The strawberry jam wine appears to have fully stopped now, which seems mega-quick (just over a week) - is there any way to know if it has fermented out completely?
                   
                • Scrungee

                  Scrungee Well known for it

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                  Pear wine will often get off to a really vigorous ferment, and if there's too much pulp gone through a kitchen sieve used for straining will spurt out of airlocks, best started in a bucket with the sugar then transferred to demijohns when the ferment dies down. A fine straining bag is better for straining than a sieve. Williams pears release more pulp than Conference pears.

                  P.S. I add Pectolase to every wine, heat releases pectin and you simmered the pears, it also helps break down fruit and release juice/flavour/colour.
                   
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                    Last edited: Aug 31, 2016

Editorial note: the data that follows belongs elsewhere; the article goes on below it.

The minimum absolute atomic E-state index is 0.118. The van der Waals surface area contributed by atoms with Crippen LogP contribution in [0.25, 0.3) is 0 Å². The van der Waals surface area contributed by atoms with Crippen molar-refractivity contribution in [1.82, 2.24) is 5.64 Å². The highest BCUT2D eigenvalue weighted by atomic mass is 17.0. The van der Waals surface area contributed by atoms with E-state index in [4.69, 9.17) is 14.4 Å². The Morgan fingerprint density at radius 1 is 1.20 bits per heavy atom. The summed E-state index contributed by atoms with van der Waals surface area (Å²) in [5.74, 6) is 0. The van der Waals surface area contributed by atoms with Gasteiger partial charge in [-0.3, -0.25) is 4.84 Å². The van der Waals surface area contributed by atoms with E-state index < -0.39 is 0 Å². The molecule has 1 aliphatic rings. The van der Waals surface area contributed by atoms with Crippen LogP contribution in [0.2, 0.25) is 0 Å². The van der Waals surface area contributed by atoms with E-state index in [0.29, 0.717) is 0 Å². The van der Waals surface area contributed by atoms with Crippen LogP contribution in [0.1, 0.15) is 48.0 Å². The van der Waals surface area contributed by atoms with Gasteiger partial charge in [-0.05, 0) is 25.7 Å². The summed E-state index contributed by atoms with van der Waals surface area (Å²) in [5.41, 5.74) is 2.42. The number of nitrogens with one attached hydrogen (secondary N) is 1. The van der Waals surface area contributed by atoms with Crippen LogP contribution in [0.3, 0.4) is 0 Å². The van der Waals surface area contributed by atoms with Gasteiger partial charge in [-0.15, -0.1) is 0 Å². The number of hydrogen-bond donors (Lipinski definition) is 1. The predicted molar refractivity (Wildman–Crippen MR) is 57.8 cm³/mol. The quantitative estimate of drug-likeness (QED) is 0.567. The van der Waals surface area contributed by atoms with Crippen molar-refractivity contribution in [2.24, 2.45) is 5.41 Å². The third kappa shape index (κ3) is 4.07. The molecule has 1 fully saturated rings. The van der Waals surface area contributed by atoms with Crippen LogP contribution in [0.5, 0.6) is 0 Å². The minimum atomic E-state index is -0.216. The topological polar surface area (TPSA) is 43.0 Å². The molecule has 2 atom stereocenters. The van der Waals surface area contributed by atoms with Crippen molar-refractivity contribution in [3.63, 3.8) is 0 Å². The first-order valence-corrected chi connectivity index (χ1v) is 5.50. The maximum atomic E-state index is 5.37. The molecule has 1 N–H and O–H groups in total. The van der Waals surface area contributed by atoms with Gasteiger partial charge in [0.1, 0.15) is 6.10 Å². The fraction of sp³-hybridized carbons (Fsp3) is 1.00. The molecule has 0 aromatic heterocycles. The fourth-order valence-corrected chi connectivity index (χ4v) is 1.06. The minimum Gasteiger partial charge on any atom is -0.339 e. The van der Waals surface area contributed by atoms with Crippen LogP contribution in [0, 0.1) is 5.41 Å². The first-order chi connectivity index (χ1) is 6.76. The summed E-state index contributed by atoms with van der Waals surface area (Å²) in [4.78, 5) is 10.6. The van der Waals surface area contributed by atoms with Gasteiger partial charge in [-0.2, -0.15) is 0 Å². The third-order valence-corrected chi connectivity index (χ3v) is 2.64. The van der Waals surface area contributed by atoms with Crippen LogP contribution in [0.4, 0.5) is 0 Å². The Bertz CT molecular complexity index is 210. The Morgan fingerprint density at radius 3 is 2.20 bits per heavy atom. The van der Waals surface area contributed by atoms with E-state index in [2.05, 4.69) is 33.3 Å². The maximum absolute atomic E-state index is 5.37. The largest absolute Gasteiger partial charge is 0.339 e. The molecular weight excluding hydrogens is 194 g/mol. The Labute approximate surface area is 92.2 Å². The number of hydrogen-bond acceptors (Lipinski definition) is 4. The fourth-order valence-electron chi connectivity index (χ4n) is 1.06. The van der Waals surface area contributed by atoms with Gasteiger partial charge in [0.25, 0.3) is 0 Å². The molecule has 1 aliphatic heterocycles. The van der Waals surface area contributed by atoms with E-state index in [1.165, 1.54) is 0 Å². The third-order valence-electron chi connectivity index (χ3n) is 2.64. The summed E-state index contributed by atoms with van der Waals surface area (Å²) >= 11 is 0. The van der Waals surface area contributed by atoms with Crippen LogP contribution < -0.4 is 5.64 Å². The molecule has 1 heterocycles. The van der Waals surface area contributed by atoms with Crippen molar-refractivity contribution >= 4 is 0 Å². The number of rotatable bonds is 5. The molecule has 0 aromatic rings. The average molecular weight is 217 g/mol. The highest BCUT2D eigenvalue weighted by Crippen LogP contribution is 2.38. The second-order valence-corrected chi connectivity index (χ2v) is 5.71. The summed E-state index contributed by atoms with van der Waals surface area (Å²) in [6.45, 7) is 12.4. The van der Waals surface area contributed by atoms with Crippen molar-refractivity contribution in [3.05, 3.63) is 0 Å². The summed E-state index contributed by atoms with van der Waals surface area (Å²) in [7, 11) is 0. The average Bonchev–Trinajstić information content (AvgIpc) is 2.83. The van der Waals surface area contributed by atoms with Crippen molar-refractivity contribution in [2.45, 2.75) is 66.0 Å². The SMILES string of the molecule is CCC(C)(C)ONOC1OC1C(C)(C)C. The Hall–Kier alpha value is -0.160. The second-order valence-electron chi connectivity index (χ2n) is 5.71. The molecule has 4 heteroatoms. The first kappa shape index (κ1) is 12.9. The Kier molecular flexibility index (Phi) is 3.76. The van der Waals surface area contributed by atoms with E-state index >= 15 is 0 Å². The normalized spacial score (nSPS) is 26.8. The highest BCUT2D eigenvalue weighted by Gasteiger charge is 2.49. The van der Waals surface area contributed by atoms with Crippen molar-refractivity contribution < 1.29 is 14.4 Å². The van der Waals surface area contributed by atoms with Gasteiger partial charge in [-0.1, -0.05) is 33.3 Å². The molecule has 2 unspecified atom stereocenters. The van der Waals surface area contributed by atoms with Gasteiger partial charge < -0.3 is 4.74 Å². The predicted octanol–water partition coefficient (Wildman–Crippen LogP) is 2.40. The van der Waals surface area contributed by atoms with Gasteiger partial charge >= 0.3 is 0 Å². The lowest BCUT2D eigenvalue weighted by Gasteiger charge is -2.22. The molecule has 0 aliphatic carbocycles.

• Fat Controller

                    Fat Controller 'Cuddly' Scottish Admin! Staff Member

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                    I have no idea what type of pears they are - other than they are freebie pears :biggrin:

                    It is fermenting away good style now (I am having to vent the bucket frequently so there is loads of CO2 being produced), and I will transfer it to demijohns or possibly my new fermenting vessel if it arrives in time.

                    I will go and add Pectolase now, thanks @Scrungee
                     
                  • Fat Controller

                    Fat Controller 'Cuddly' Scottish Admin! Staff Member

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                    Ah, just as I have gone to reorder yeast, it is the high alcohol super yeast that I have been using, and I have been adding yeast nutrient to it too (apparently it already has nutrient in alongside the yeast) - no wonder fermentation is fast.